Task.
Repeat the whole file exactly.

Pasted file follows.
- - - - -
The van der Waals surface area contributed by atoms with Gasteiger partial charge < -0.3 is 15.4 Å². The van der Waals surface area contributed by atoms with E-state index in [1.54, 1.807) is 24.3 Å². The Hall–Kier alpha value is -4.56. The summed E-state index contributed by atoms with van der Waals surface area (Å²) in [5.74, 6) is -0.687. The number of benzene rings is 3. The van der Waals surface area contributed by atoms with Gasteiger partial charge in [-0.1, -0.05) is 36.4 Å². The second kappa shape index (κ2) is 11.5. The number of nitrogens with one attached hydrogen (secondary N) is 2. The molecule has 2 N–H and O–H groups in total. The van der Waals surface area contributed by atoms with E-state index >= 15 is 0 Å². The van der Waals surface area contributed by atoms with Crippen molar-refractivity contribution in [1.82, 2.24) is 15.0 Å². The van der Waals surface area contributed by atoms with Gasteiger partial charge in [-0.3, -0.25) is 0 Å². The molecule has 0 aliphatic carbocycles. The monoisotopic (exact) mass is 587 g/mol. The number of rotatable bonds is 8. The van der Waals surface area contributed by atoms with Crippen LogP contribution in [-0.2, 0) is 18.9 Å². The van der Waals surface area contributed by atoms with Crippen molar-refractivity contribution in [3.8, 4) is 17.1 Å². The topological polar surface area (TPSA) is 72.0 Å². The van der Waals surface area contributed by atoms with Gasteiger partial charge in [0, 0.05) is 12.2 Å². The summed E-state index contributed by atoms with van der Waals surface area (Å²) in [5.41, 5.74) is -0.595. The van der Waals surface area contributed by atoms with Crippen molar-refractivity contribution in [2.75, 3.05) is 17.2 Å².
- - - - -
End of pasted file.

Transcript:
The van der Waals surface area contributed by atoms with Gasteiger partial charge < -0.3 is 15.4 Å². The van der Waals surface area contributed by atoms with E-state index in [1.54, 1.807) is 24.3 Å². The Hall–Kier alpha value is -4.56. The summed E-state index contributed by atoms with van der Waals surface area (Å²) in [5.74, 6) is -0.687. The number of benzene rings is 3. The van der Waals surface area contributed by atoms with Gasteiger partial charge in [-0.1, -0.05) is 36.4 Å². The second kappa shape index (κ2) is 11.5. The number of nitrogens with one attached hydrogen (secondary N) is 2. The molecule has 2 N–H and O–H groups in total. The van der Waals surface area contributed by atoms with E-state index >= 15 is 0 Å². The van der Waals surface area contributed by atoms with Crippen molar-refractivity contribution in [1.82, 2.24) is 15.0 Å². The van der Waals surface area contributed by atoms with Gasteiger partial charge in [-0.3, -0.25) is 0 Å². The molecule has 0 aliphatic carbocycles. The monoisotopic (exact) mass is 587 g/mol. The number of rotatable bonds is 8. The van der Waals surface area contributed by atoms with Crippen LogP contribution in [-0.2, 0) is 18.9 Å². The van der Waals surface area contributed by atoms with Crippen molar-refractivity contribution in [3.8, 4) is 17.1 Å². The topological polar surface area (TPSA) is 72.0 Å². The van der Waals surface area contributed by atoms with Gasteiger partial charge in [0, 0.05) is 12.2 Å². The summed E-state index contributed by atoms with van der Waals surface area (Å²) in [5.41, 5.74) is -0.595. The van der Waals surface area contributed by atoms with Crippen molar-refractivity contribution in [2.75, 3.05) is 17.2 Å².